Thursday, January 17, 2008

Tommy Fleming’s Journey Home

All text copyright Ita Kelly (c) 2008

Tommy Fleming is assured and confident. Why wouldn’t he be when his last live album and DVD ‘Voice of Hope’ sold a quarter of a million copies in Ireland alone! He works a phenomenal 190 nights a year and still manages to be enthusiastic and relaxed. ‘A Journey Home’ is his latest project. I call it a project because it’s not just an album, and it’s not just a show, it’s a completely themed experience which Tommy along with his wife Tina and musical director David Hayes planned meticulously and executed perfectly. “We spent months planning it” says Tommy. “We did a week of rehearsals, then we went to Killarney and we did a day there getting things right and getting the crew set up. Then we went for it!”

“A great venue” he says about the INEC in Killarney. “It can seat two thousand and it’s got everything there for a show. The Kerry people are brilliant. They’re a great audience. We fill the INEC twice each year.”

It was filled to capacity last March when thirty five musicians took to the stage to back Tommy singing his way through a top class selection of songs from the Irish repertoire. “It goes from old right up to new” says Tommy, “crossing lines like ‘The Sally Gardens’, ‘Carrickfergus’, Yeats and Patrick Kavanagh right up to U2”. The difference with this recording is the orchestration, arrangement and Tommy’s unique powerful delivery. The opening salvo on Timpani is every bit as grandiose as a Hollywood soundtrack, exactly the effect Tommy wanted to achieve. “I want people to feel what I feel when a show starts,” he says. It’s exhilarating, it’s exciting, it’s nervous energy pumping up the tension and letting forth. The up-tempo pace of the opening ‘Carrickfergus’ sweeps you along on its tide of grandeur. ‘Raglan Road’ beats to the same drum. What Tommy and David have managed to create is a whole new way of looking at and listening to tried and tested standards of the Irish tradition.

Although not Tommy’s first DVD, it is the first time he has taken complete control of the production. He set up his own production company a year ago called ‘tf productions’ and now operates everything through it.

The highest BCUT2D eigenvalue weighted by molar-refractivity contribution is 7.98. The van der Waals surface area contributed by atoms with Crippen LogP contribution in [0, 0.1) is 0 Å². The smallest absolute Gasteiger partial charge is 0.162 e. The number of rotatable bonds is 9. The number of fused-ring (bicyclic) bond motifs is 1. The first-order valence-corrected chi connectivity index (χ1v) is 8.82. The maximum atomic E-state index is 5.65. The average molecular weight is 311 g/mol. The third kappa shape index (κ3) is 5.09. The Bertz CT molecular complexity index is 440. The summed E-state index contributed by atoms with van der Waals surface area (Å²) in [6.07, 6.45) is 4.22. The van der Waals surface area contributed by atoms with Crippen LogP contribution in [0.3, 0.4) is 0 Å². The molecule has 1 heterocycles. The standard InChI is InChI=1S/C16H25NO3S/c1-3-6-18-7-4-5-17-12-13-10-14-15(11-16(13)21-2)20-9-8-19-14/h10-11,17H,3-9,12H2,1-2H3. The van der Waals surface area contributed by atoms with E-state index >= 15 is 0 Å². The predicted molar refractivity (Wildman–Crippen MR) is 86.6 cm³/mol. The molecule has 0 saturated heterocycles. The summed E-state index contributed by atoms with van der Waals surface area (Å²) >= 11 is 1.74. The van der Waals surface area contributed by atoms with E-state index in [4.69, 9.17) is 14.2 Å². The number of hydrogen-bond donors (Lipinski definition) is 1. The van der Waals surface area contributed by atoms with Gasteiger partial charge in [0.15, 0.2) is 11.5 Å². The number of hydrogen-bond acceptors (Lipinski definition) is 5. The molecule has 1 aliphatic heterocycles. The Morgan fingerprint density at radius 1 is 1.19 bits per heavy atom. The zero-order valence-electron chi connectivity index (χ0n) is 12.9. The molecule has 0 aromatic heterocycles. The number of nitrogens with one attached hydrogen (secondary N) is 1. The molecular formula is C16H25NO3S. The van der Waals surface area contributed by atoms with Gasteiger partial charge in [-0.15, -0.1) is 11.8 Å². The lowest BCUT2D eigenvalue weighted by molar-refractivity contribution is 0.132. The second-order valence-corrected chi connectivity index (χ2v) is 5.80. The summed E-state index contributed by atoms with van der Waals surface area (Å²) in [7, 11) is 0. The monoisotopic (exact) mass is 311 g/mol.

‘A Journey Home’ is Tommy’s eighth album release. He’s been building a strong career for fifteen years and is now a household name. A native of Aclare in south county Sligo, Tommy is the youngest of six children. Their home was a musical one, renowned for music sessions. Singing all his life, he got a serious break when invited by Phil Coulter to guest on his tour of the USA in 1993. He toured with Phil again in 1996, and spent three years with traditional band DeDannan performing all over the world. Everything was rosy for Tommy as he embarked on a solo career in 1998 and released his first solo album. Then he met with a cruel fate. A car accident, which he was lucky to survive, left his neck broken and he had to endure months of convalescence until he was able to return to performance. “It’s nine years since my own accident” he relates. “It’s been a long road; it’s been a hard road. Those three years after the accident were a very hard time for me.” He avoided talking about his own experience for a while afterwards but now has lent his voice to the current road safety campaign. He admits to having been a ‘bit of a lunatic’ in a car when he was younger. “I was lucky” he says, “but ten or fifteen more weren’t so lucky. They’re still in rehab or on breathing apparatus. It’s time to sit up and listen. A car isn’t a toy for going out in the middle of the road at night doing doughnuts. You have to have responsibility, to be in charge of it. Who will be next? It could be you, or the fellow beside you or the girl in the back.” Tommy hopes his pleas for more care and caution on the roads will be heard as loudly as his music in the coming months.